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[seed-ling] /ˈsid lɪŋ/
a plant or tree grown from a seed.
a tree not yet 3 feet (1 meter) high.
any young plant, especially one grown in a nursery for transplanting.
Origin of seedling
First recorded in 1650-60; seed + -ling1 Unabridged
Based on the Random House Dictionary, © Random House, Inc. 2017.
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Examples from the Web for seedling
Historical Examples
  • Besides the characters of the variety, the work of the originator would indicate that it is a Concord seedling.

    The Grapes of New York U. P. Hedrick
  • The fruit resembles that of Concord, of which it is probably a seedling.

  • A seedling of Major Espren; probably first reported in 1845.

    The Pears of New York U. P. Hedrick
  • It is a seedling of Wyoming, which it resembles in fruit and vine and surpasses in both.

  • A seedling of Delago crossed with Brilliant; from Munson, about 1896.

    The Grapes of New York U. P. Hedrick
  • The life of the thing is as uncertain as that of a seedling or of a human child.

    Uruguay W. H. Koebel
  • On the square itself, two pots representing Siva and Uma, are placed, with a row of seedling pots near them.

  • A seedling from Bourbourg, Nord, France, first fruiting about 1850.

    The Peaches of New York U. P. Hedrick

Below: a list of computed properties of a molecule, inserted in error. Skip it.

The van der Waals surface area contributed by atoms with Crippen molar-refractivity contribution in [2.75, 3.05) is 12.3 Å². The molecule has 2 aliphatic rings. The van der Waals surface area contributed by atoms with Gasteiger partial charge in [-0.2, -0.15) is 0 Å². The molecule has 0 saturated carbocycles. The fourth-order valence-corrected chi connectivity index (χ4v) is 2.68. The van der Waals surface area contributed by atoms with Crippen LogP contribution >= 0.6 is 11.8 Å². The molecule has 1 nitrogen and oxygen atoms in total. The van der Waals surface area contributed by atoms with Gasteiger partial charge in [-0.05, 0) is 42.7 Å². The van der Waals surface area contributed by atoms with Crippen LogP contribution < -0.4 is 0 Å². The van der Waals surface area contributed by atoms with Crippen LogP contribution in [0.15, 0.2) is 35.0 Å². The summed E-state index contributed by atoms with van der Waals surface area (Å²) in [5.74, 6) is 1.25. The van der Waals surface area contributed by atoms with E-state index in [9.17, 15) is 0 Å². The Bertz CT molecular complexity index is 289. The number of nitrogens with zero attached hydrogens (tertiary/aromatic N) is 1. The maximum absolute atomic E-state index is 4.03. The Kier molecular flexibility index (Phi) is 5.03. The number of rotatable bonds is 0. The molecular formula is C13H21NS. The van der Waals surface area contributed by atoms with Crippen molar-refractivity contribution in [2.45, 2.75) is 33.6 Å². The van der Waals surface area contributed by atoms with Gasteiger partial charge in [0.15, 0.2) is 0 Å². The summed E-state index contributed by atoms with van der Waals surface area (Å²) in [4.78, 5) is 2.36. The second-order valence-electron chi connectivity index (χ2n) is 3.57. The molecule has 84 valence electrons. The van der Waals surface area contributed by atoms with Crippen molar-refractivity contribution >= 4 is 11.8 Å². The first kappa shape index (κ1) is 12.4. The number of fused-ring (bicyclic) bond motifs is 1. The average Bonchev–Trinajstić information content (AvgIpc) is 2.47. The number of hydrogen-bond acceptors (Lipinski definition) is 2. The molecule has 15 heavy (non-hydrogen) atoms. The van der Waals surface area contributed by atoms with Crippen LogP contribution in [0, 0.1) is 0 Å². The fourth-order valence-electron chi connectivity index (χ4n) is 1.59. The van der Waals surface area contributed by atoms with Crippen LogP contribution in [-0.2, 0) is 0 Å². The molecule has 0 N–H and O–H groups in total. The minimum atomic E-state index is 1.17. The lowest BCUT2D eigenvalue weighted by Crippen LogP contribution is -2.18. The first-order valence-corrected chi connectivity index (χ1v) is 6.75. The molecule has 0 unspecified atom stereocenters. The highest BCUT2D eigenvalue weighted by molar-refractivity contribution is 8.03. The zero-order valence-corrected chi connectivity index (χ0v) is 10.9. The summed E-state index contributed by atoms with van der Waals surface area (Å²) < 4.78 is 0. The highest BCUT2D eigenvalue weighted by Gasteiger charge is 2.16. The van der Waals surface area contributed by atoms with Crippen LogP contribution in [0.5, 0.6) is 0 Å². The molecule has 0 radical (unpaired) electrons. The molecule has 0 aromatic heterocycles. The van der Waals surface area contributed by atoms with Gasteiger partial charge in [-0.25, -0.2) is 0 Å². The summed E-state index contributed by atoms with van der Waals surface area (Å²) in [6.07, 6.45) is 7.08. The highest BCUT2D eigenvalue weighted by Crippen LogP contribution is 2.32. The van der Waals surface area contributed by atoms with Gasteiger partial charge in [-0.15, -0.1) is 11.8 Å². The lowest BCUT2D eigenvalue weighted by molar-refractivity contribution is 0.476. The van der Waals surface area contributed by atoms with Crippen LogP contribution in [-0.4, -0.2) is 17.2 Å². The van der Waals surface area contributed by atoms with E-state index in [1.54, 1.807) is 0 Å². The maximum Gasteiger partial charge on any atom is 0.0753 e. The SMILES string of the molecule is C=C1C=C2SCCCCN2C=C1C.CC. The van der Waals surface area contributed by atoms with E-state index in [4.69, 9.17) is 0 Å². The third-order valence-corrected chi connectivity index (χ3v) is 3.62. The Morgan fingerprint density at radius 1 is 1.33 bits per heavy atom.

• The variety is supposed to be a seedling of Noblesse which it resembles in many respects.

    The Peaches of New York U. P. Hedrick
  • A seedling of Heath Cling; superior to its parent in Maryland.

    The Peaches of New York U. P. Hedrick
British Dictionary definitions for seedling


a very young plant produced from a seed
Collins English Dictionary - Complete & Unabridged 2012 Digital Edition
© William Collins Sons & Co. Ltd. 1979, 1986 © HarperCollins
Publishers 1998, 2000, 2003, 2005, 2006, 2007, 2009, 2012
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Word Origin and History for seedling

"young plant developed from seed," 1650s, from seed (n.) + diminutive suffix -ling.

Online Etymology Dictionary, © 2010 Douglas Harper
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seedling in Science
A young plant, especially one that grows from a seed rather than from a cutting. See Note at germination.
The American Heritage® Science Dictionary
Copyright © 2002. Published by Houghton Mifflin. All rights reserved.
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